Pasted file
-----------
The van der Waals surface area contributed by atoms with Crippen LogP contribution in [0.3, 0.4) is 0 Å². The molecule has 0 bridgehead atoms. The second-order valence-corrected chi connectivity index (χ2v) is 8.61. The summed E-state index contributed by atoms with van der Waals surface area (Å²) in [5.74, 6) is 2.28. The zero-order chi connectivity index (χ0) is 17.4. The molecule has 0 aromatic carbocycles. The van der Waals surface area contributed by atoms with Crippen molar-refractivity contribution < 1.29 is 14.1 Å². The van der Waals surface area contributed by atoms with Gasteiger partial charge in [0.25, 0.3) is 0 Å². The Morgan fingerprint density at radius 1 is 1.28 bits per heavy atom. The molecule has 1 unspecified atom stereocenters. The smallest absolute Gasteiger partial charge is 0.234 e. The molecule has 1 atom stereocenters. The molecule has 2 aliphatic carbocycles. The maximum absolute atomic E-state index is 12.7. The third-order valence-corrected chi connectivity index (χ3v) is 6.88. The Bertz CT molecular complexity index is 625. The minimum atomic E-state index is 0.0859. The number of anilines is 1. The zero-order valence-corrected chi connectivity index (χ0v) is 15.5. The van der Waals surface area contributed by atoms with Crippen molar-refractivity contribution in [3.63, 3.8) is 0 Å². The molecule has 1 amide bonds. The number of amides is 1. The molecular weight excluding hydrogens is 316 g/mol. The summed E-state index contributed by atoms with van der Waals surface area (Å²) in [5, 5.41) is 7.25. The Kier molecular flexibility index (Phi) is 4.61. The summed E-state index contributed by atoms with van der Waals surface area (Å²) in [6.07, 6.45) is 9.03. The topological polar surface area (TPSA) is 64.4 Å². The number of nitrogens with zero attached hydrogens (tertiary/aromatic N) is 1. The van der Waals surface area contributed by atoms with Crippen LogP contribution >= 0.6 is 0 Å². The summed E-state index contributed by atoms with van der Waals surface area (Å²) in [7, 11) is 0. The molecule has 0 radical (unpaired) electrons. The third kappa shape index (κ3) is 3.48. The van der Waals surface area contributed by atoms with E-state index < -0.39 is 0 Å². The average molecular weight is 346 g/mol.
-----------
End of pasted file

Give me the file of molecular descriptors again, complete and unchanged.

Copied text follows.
The van der Waals surface area contributed by atoms with Crippen LogP contribution in [0.3, 0.4) is 0 Å². The molecule has 0 bridgehead atoms. The second-order valence-corrected chi connectivity index (χ2v) is 8.61. The summed E-state index contributed by atoms with van der Waals surface area (Å²) in [5.74, 6) is 2.28. The zero-order chi connectivity index (χ0) is 17.4. The molecule has 0 aromatic carbocycles. The van der Waals surface area contributed by atoms with Crippen molar-refractivity contribution < 1.29 is 14.1 Å². The van der Waals surface area contributed by atoms with Gasteiger partial charge in [0.25, 0.3) is 0 Å². The Morgan fingerprint density at radius 1 is 1.28 bits per heavy atom. The molecule has 1 unspecified atom stereocenters. The smallest absolute Gasteiger partial charge is 0.234 e. The molecule has 1 atom stereocenters. The molecule has 2 aliphatic carbocycles. The maximum absolute atomic E-state index is 12.7. The third-order valence-corrected chi connectivity index (χ3v) is 6.88. The Bertz CT molecular complexity index is 625. The minimum atomic E-state index is 0.0859. The number of anilines is 1. The zero-order valence-corrected chi connectivity index (χ0v) is 15.5. The van der Waals surface area contributed by atoms with Crippen molar-refractivity contribution in [3.63, 3.8) is 0 Å². The molecule has 1 amide bonds. The number of amides is 1. The molecular weight excluding hydrogens is 316 g/mol. The summed E-state index contributed by atoms with van der Waals surface area (Å²) in [5, 5.41) is 7.25. The Kier molecular flexibility index (Phi) is 4.61. The summed E-state index contributed by atoms with van der Waals surface area (Å²) in [6.07, 6.45) is 9.03. The topological polar surface area (TPSA) is 64.4 Å². The number of nitrogens with zero attached hydrogens (tertiary/aromatic N) is 1. The van der Waals surface area contributed by atoms with Crippen LogP contribution >= 0.6 is 0 Å². The summed E-state index contributed by atoms with van der Waals surface area (Å²) in [7, 11) is 0. The molecule has 0 radical (unpaired) electrons. The third kappa shape index (κ3) is 3.48. The van der Waals surface area contributed by atoms with E-state index < -0.39 is 0 Å². The average molecular weight is 346 g/mol.